James Drummond wins Ã¢âÂ¬2M ERC consolidator grant, Integrable Structures in Quantum Field Theory
James Drummond wins a Ã¢âÂ¬2M ERC consolidator grant, Integrable Structures in Quantum Field Theory, which will fund his salary, four postdoctoral positions and three PhD studentships over a period of 5 years.ÃÂ
Quantum field theory forms the foundation of our understanding of elementary particle physics. It provides the theoreticalÃÂ background for the interpretation of data from collider experiments. While quantum field theory is an old subject, over the lastÃÂ decade new features have begun to emerge which reveal new ways to understand it. In particular an astonishing simplicityÃÂ has been found at the heart of the maximally supersymmetric gauge theory in four spacetime dimensions, a close cousin ofÃÂ Quantum Chromodynamics (QCD), which describes the strong interactions.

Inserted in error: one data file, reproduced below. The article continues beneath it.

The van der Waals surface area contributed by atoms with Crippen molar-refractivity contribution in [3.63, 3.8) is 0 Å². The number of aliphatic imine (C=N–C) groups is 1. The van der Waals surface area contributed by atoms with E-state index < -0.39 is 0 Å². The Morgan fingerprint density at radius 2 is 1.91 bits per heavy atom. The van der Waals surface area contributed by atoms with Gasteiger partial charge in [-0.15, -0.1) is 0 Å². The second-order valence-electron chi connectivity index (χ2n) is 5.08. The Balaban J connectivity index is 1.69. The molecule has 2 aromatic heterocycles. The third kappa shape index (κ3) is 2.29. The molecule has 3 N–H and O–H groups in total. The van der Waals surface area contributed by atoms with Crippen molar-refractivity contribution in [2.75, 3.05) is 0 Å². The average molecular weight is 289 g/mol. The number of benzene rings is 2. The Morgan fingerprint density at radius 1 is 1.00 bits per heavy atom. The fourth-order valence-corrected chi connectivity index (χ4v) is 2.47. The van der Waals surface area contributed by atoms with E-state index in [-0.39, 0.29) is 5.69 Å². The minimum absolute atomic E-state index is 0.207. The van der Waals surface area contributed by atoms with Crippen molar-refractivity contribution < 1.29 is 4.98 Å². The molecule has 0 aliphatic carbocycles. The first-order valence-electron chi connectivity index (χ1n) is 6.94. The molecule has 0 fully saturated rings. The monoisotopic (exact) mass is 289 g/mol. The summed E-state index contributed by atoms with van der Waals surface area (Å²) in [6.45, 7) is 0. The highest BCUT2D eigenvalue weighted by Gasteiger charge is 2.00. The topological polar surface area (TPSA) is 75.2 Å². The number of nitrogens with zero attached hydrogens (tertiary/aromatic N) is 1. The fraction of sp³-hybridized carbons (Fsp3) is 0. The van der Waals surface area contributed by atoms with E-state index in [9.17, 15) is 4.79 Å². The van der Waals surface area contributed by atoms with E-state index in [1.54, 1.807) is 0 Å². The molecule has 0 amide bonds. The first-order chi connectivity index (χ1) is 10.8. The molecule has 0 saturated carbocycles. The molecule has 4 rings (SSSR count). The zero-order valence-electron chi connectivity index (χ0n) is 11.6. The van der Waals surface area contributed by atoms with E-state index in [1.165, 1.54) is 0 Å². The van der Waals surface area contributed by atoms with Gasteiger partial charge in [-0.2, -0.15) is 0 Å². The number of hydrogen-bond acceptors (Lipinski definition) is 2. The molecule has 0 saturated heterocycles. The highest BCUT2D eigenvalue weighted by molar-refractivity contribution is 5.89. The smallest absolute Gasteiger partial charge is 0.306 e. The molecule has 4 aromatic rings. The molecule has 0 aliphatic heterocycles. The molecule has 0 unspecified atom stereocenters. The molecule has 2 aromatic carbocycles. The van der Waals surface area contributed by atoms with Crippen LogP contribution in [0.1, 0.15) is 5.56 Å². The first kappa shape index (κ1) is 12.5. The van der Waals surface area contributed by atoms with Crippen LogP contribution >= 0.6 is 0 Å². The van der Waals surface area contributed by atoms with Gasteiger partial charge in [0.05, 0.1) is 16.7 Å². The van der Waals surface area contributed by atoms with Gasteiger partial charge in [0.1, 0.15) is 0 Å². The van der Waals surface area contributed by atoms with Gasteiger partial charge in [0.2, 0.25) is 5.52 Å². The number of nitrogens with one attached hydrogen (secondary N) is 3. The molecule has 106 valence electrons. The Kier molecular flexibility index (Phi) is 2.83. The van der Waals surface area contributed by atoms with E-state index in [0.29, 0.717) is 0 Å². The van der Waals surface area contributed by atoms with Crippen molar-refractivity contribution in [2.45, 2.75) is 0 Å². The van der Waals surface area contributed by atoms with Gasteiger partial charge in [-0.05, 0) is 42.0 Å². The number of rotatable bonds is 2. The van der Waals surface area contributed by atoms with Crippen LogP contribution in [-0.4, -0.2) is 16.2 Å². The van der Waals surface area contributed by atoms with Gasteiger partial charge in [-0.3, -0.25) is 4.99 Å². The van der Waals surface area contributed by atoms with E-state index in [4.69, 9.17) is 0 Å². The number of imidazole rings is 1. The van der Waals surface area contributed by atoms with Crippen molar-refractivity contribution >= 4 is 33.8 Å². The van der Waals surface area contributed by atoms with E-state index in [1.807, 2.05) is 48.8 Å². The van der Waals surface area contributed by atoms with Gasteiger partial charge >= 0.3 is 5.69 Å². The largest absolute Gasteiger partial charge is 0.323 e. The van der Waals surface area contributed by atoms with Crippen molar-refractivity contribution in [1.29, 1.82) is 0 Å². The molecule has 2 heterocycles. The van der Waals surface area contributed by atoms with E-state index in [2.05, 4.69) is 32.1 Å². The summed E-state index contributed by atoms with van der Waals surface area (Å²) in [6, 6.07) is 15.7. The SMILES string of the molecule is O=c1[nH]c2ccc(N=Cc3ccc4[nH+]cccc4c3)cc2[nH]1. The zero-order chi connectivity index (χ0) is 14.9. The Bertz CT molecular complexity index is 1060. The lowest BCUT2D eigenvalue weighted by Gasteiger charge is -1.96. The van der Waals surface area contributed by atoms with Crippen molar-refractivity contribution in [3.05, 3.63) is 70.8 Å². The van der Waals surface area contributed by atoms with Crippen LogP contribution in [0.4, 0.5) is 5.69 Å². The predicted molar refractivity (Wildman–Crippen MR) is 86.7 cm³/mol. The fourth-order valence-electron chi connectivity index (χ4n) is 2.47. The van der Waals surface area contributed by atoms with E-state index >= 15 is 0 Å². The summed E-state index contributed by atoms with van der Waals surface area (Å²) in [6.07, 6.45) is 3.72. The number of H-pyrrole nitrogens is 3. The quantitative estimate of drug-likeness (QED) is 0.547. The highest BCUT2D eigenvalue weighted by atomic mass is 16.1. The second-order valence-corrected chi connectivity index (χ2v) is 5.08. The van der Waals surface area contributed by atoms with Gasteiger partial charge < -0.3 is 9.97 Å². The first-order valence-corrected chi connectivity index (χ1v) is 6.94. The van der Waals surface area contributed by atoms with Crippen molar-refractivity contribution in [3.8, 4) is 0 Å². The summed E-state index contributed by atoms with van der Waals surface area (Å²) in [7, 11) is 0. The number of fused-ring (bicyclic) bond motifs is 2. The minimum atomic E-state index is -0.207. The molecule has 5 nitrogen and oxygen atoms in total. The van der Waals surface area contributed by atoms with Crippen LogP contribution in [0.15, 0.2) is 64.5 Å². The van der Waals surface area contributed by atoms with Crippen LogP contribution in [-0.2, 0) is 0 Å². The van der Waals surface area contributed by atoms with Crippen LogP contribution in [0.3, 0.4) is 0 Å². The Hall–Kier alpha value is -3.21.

My research team will use the new methods I have been developing to construct explicit results for scattering amplitudesÃÂ and correlation functions. We will develop these results into general statements about the analytic behaviour of scatteringÃÂ amplitudes. The approach will be based on my recent work on new dualities between amplitudes and Wilson loops and onÃÂ new symmetries revealing an underlying integrable structure. This research will allow us to answer key foundationalÃÂ questions such as the origin of Regge behaviour of scattering amplitudes in the high energy limit, and the connection toÃÂ string theory in the limit of strong coupling. We will also pursue the connection to quantum groups and formulate the problemÃÂ of scattering amplitudes in this language. This provide a solid mathematical underpinning to the formulation of the scatteringÃÂ problem in quantum field theories and allow application of techniques from the field of integrable systems to gauge theories.ÃÂ An enormous effort goes into performing the calculations of scattering amplitudes needed to make precise predictions forÃÂ collider experiments. New techniques to handle such calculations are much needed. We will develop new tools, such as theÃÂ application of differential equation methods for loop integrals and analytic bootstrap methods for amplitudes. This researchÃÂ will allow us to greatly improve on existing efforts to calculate processes in QCD.